The 8 Best Hockey Nets
This wiki has been updated 10 times since it was first published in July of 2018. Hockey is a demanding sport that appeals to players of all ages. Whether you’re a dedicated competitor who wants to refine your skills or a child just breaking into the game, the nets on this list are for those at any skill level. We’ve included models for the rink and the street, with everything from small options for beginners to regulation-size goals for serious athletes. When users buy our independently chosen editorial choices, we may earn commissions to help fund the Wiki. Skip to the best hockey net on Amazon.
Pro Net Sports If you absolutely have to have the best of the best, then the models and pieces made available here are ideal. This is the go-to company for the NHL and a vast majority of professional hockey leagues, as they create durable, low-maintenance products with a whole slew of available accessories like steel pegs and camera mounts for play review. pronetsports.ca
X Hockey Products Official Regulation While they may not supply the NHL with their goals, this company is a great choice for rink owners looking to get the most authentic models available outside of pro league supply chains. They're available at a variety of depths, as well, so if your rink is smaller than 200 x 85 feet, you can still have plenty of room around the back boards for safe conduct. xhockeyproducts.com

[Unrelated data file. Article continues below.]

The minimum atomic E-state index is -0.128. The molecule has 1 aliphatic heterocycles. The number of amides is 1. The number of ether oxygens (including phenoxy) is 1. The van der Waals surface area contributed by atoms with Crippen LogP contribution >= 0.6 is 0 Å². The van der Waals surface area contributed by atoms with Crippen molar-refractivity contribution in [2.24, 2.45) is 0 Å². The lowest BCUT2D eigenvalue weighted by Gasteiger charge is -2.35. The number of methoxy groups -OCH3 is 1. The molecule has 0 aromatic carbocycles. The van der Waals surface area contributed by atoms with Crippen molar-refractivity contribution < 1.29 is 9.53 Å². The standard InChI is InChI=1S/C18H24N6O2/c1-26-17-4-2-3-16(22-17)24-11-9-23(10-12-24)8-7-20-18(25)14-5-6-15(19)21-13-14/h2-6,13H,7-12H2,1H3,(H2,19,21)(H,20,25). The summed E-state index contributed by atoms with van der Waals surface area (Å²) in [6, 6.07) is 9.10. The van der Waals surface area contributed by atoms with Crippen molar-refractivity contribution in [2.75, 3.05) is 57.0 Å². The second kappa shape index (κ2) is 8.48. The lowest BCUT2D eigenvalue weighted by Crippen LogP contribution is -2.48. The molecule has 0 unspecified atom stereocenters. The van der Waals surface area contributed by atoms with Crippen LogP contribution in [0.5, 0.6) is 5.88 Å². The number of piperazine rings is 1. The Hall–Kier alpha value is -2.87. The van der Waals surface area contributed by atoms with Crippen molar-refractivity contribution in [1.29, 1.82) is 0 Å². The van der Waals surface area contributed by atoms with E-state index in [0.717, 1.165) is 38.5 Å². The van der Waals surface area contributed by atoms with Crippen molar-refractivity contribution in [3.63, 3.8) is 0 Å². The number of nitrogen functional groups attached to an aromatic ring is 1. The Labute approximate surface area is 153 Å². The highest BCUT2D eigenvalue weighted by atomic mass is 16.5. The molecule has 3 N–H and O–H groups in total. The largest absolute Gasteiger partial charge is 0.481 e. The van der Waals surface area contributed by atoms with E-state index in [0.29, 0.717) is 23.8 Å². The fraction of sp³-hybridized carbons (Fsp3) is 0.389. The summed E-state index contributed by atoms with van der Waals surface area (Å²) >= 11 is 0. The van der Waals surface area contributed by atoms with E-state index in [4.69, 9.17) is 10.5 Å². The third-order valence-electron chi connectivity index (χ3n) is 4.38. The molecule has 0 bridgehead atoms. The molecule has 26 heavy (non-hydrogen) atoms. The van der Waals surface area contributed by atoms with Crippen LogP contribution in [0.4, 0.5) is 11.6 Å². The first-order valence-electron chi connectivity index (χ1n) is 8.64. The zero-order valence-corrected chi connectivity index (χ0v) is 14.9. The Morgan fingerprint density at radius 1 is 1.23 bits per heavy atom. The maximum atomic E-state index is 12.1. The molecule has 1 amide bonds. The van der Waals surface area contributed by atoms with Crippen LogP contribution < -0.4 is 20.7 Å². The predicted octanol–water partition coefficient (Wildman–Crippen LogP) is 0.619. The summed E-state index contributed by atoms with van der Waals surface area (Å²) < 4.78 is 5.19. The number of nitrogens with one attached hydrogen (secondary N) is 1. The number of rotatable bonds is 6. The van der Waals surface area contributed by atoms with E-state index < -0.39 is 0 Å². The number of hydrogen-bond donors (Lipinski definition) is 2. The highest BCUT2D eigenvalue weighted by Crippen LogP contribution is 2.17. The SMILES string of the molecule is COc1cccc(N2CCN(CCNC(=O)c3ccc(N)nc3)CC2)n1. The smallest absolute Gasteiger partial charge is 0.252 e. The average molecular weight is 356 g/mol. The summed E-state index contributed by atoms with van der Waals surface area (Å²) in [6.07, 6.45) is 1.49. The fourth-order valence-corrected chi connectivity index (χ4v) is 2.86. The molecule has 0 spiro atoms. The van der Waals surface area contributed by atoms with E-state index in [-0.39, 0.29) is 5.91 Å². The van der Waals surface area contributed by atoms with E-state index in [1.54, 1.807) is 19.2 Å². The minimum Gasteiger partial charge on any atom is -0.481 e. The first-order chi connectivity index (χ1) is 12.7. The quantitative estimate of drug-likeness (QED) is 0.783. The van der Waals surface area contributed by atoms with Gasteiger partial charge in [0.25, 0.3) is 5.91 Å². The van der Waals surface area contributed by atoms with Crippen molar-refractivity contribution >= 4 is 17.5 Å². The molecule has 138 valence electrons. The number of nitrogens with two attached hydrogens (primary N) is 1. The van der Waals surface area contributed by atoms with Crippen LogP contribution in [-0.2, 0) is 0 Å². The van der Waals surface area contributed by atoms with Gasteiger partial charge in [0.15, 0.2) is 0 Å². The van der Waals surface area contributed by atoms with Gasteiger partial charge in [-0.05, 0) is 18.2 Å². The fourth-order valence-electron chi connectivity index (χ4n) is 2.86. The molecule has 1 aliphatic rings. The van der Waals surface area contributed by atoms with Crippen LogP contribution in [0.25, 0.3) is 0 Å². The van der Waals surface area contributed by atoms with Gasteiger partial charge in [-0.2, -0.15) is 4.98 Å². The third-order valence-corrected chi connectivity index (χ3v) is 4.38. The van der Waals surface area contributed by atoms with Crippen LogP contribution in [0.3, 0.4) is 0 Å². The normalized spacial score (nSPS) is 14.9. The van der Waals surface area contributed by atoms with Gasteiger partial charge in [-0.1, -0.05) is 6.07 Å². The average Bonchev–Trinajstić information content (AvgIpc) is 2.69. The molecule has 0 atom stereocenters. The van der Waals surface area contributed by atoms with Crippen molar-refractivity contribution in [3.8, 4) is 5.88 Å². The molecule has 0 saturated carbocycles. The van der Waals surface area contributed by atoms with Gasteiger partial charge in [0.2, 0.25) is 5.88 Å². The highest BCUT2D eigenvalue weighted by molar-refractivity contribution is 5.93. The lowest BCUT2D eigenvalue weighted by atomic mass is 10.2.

May 26, 2020:
We got rid of a few options from our last ranking that weren't quite right for the sport of hockey, including the GoSports Barrier and the Clevr Pop Up Portable, the latter of which comes with a shooter tutor that would encourage you to aim for the center of a goalie's chest, which is exactly what you don't want to do. On the point of shooter tutors, it's tough to find one that actually places holes where low shots are most effective, especially against tenders who are either dropping into a VH or a reverse VH to support their catching glove. Even standard butterfly takes away the portions of the net low and outside, and a good tutor should place its low holes at the five hole and about a foot above the ice or pavement against either post.
Perhaps the most important consideration here, however, is the size of the net, as standard hockey goals are six feet wide and four feet high. Anything smaller and the shooting skills you develop might not translate to the real game. The Mini Skill Goal is a definite exception to that rule, however, as it's designed less to help you score and more to help you develop passing accuracy. It does come in handy if you don't have a goalie, though.
Also, consider whether the net is going to be used on pavement, ice, or tile. Few items can handle more than one, specially as ice is particularly slippery, and the pucks there are much heavier than street hockey balls or indoor roller pucks. For ice, look for thick, wide tubes and screw-type anchors at the base of the posts like you see on the EZGoal Folding.